final - China One Child Policy 1 One Child Policy should be...

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China One Child Policy 1 ‘One Child Policy’ should be Universal: WRI 102: Argumentative essay Professor Al Merabi October 29, 2009
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China One Child Policy 2 China One Child Policy: Population density is one of the most effective measures of a nations’ well-being, however it’s a subjective measure. Think of these two correlated phenomenon as a parabola, as one increases the other one increase too, until a certain point where they no longer directly correlate. In theory, as population growth blows up the country’s economic state improves, until it starts depreciating with the continuous rise in population growth. This gives us an idea why some countries zoom ahead while other countries lag behind. Let’s consider China, one of the most populous nations, where the government imposed the one child policy in the late 90’s which restricts couples not to have more than one child. In fact, they were attempting to boost the country’s economic and social standards through the birth-control strategy. Was this policy convenient to the government’s expectations? In fact, it was. Therefore, this policy should be practiced world-wide because despite the fact that it curbs population growth, it actually benefits individuals’ living standards as it promotes progression in both educational and medical sectors, as well as raising income per-capita. Moreover, in spite of economists’ uncertainty about the correlation between population growth and economic development, but in most cases it’s a negative correlation. One of the primary objectives of such policy is to raise income per capita through forcing families to have fewer children. Statistics shows that China, with population of 1.31 billion, has income per capita of $2,054, whereas U.S., with population of 301 million, has income per capita of $43,950. This shows a huge gap in incomes due to the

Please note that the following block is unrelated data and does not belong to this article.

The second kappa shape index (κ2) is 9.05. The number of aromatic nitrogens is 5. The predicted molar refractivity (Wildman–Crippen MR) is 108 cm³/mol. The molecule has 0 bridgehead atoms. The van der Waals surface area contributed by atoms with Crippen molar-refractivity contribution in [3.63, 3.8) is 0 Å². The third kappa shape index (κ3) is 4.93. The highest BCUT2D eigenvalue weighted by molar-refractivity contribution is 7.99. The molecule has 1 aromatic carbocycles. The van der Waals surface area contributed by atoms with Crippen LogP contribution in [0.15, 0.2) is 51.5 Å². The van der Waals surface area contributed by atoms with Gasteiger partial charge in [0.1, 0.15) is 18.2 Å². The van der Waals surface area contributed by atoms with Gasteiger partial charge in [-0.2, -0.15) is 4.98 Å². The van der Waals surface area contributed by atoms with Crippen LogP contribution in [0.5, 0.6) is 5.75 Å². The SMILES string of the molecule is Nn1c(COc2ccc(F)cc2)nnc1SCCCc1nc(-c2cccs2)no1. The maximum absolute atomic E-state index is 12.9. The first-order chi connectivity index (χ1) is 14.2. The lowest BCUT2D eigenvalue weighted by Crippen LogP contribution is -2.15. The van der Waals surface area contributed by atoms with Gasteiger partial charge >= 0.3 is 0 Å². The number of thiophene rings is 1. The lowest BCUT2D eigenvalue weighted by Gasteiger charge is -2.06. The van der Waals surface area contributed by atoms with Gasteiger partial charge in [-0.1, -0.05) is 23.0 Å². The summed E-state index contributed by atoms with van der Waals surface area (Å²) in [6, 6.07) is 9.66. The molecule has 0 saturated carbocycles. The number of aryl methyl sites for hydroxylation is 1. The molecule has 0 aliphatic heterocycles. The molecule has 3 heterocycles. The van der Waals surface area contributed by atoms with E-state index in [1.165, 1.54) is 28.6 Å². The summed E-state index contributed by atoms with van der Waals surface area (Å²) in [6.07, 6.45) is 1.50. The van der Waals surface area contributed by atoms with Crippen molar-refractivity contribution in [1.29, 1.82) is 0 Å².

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China One Child Policy 3 large difference in population density. In point of fact, a typical family’s income increases as the number of children in that family decreases. To be more precise, the family’s income doesn’t actually increase , however, the family’s expenditures decrease so they save more and thus enjoy greater prosperity. This applies to families in urban areas, while it doesn’t really work out with families in rural areas. This is because families in rural areas, especially in undeveloped societies, prefer to have many children since they are engaged in agricultural works and ought to help in raising their family’s income (White, 2000, p. 102). For this purpose, this explains why usually families in countryside are bigger than families in cities. One might claim that the one-child-policy doesn’t work as expected in all sides of the country due to disparities in life styles, yet this is not a valid assumption. This is because technological evolution in many domains, particularly agricultural field, came up with many alternatives to boost cultivation production rather than resorting to child labor to put up the family’s income. Therefore,
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This note was uploaded on 03/24/2010 for the course WRI WRI 102 taught by Professor Najla during the Spring '10 term at American University in Bulgaria.

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final - China One Child Policy 1 One Child Policy should be...

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